Nick Monaco is a research associate at Alphabet's human rights focused think-tank and technology incubator Jigsaw. He is also a research associate on the Computational Propaganda Project at the Oxford Internet Institute, University of Oxford. Samuel Woolley is the Director of Research of the Computational Propaganda Project at the Oxford Internet Institute, University of Oxford. A troubling trend is sweeping Silicon Valley--big tech acquiescing to digital authoritarianism to gain access to the Chinese market. In July, Apple removed VPNs from its Chinese app store and announced plans to build a data center in Guizhou to comply with China's new draconian cybersecurity laws.
A viral app that added Asian, Black, Caucasian and Indian filters to people's selfies has removed them after being accused of racism. The update which launched yesterday was met with backlash - with many people criticising it for propagating racial stereotypes. The filters drew comparison with'blackface' and'yellowface' - when white people wear make up to appear to be from a different ethnic group. The filters drew comparison with'blackface' and'yellowface' - when white people wear make up to appear to be from a different ethnic group. The app uses Artificial Intelligence to transform faces.
The South by Southwest Conference promises to have a very different tone than last year, when then-President Obama was warmly welcomed for a keynote presentation on civic engagement in the 21st century. For the creators, marketers and entrepreneurs descending this weekend on Austin, Texas, politics in the wake of President Trump will surely be top of mind, perhaps even overshadowing some of the innovation in virtual reality and artificial intelligence. Instead of undermining the value for marketers eager to enlist technology in their work, however, the dynamic might highlight connections that are increasingly important to recognize. "Rather than a piece of technology or launch of a new app, this year's conference will really be about the way all the things happening in politics are being threaded through what everyone does," said David Grant, president of PopSugar Studios, the video unit at publisher PopSugar. "While in the past typically the focus is on a few new toys to play with, this year it is about how do these new toys affect journalism access and the ability to distinguish between real and fake news?"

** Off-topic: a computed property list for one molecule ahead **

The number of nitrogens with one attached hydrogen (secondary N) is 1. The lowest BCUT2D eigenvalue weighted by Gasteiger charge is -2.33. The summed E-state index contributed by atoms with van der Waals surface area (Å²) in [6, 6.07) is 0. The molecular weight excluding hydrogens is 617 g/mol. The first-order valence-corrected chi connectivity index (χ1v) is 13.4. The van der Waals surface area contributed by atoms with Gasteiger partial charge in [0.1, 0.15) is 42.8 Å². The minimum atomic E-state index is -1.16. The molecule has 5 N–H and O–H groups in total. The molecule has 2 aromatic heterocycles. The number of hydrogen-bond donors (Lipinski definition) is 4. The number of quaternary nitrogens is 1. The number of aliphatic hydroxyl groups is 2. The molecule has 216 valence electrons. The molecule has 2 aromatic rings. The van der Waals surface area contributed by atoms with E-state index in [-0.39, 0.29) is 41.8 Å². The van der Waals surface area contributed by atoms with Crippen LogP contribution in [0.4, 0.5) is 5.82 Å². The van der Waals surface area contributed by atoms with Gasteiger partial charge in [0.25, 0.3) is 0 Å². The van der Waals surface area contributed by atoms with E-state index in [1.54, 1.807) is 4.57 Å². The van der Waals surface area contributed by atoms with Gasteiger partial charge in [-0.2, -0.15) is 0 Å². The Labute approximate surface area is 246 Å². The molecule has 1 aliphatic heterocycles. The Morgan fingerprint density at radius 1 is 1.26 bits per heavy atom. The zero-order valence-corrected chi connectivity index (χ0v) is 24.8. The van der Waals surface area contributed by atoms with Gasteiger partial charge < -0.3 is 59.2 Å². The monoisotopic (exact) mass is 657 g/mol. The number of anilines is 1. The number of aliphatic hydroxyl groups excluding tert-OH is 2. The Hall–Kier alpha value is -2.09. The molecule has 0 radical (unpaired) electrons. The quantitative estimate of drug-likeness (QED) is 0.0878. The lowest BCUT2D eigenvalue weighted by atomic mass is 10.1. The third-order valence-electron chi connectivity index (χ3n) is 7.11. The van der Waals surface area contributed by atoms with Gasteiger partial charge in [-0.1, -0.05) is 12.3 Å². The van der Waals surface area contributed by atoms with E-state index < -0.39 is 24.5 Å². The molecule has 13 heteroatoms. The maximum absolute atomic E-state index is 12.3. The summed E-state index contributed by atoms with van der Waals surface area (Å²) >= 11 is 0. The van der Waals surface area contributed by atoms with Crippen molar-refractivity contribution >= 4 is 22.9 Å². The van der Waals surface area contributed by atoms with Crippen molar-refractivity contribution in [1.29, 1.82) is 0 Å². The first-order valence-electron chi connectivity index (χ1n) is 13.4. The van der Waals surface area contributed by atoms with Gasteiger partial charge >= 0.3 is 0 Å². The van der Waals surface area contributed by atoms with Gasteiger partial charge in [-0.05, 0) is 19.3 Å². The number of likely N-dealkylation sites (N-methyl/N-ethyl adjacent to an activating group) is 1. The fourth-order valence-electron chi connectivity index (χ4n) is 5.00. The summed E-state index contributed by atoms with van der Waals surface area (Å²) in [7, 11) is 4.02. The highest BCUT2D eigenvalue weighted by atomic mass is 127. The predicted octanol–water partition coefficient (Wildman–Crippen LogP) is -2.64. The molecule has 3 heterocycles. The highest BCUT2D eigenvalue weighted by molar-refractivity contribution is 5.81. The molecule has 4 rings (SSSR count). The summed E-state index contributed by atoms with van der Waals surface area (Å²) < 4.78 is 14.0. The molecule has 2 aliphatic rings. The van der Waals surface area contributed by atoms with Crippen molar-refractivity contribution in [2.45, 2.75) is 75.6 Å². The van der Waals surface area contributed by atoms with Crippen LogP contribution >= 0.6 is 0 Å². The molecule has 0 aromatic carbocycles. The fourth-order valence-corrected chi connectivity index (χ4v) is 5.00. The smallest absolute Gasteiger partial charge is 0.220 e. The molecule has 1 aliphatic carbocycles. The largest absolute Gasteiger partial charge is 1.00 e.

In fact, in many countries, the internet, the very thing that was supposed to smash down the walls of authoritarianism like a sledgehammer of liberty, has been instead been co-opted by those very regimes in order to push their own agendas while crushing dissent and opposition. And with the emergence of conversational AI -- the technology at the heart of services like Google's Allo and Jigsaw or Intel's Hack Harassment initiative -- these governments could have a new tool to further censor their citizens. Turkey, Brazil, Egypt, India and Uganda have all shut off internet access when politically beneficial to their ruling parties. Nations like Singapore, Russia and China all exert outsize control over the structure and function of their national networks, often relying on a mix of political, technical and social schemes to control the flow of information within their digital borders. The effects of these policies are self-evident.